Jesus told the story of a Prodigal Son who resented parental authority. Unwilling to enjoy the father’s wealth as a member of his family, he chose for personal ownership his share of the estate. Luke 15 has the account. It also reveals how poorly the man fared on his own, without supervision, making choices as he pleased. He found it like the Wisconsin River to the early settlers: calm on the surface, with a torrential current underneath racing to the Father of Waters. It regularly killed unsuspecting swimmers and boaters.
Off into self-direction the youngster went, bursting with confidence, delighting in freedom, spending freely from his father’s generous bequest, always finding friends willing to share his largesse. With a gambler’s luck he couldn’t lose and always won, no matter the hand life dealt. He boasted that self-will certainly excelled living within his dad’s authority.
Then, always and inevitably true to itself, even as it betrays its practitioner, self-will turned on the boy like a grizzly on its hunter. He found himself the prey, not the master of his desires. Suddenly, whatever decision he made, he found it premature or late, but never at just the right time. And those friends, so willing to help waste his money, had no time for him as his bankroll diminished, and he couldn’t spend freely.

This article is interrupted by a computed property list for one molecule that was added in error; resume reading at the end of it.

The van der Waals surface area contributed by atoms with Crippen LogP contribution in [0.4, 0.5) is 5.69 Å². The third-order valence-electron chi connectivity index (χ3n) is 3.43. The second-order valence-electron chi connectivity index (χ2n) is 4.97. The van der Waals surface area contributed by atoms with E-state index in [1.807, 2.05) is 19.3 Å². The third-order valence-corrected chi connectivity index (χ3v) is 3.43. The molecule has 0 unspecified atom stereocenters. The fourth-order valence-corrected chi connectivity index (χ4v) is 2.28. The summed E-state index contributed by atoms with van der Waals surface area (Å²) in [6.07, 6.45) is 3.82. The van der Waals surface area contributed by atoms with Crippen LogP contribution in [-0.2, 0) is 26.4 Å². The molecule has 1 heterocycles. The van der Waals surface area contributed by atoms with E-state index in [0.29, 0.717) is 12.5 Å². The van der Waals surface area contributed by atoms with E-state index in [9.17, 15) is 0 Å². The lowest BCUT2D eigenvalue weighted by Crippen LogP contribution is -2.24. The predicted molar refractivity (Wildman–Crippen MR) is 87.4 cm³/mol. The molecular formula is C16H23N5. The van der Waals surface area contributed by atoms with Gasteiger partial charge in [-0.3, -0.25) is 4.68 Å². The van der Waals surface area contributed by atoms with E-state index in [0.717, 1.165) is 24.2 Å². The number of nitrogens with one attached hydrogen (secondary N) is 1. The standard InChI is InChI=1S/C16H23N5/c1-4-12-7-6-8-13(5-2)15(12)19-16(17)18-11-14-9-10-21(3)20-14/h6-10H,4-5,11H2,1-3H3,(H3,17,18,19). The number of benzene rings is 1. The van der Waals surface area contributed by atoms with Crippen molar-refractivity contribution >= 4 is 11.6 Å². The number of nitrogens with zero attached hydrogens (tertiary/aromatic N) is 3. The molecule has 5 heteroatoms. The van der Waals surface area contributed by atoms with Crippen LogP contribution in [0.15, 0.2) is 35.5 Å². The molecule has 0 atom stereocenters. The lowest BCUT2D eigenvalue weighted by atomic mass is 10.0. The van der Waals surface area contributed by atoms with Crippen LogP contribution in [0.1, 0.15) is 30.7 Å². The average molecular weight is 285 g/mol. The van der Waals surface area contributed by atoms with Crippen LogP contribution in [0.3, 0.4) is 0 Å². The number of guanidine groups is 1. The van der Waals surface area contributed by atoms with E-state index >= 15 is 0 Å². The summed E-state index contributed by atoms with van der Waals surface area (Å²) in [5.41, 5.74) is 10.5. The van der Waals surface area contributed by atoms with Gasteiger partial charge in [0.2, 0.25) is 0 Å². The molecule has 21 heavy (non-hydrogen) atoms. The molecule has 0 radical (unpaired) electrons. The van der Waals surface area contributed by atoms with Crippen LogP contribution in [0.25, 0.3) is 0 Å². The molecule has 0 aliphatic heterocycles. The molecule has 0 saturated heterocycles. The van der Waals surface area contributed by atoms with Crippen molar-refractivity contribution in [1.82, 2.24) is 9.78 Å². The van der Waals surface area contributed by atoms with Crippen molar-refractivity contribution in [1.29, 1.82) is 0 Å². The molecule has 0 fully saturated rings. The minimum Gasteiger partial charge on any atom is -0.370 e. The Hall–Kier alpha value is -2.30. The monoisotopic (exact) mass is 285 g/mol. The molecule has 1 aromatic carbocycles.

That’s when he went to the hogs, not the dogs. And where he finally re-gained the spiritual sanity he forfeited by living apart from his father.
Creation teaches a lesson we refuse to learn. The pleasures God built into it will satisfy only as we see them as gifts of his presence, NEVER as independent entities, as if creation itself produces them. What God made will always make human life enjoyable, but not meaningful. As Augustine wrote, God made us to live within his will, and we find rest only when we LIVE WITHIN HIS WILL. All created things—even family, careers, friends, et al—will be false to us by being true to God if we seek in them the purpose only God gives. Do not blame them; blame only the ego that seeks meaning where only enjoyment exists; that mistakenly chooses created things, not the Creator, for their purpose. Only the spiritually-tutored know the difference. The spiritually untutored will always consider the gifts, not the Giver; the benefits, not the Benefactor, as their HOPE.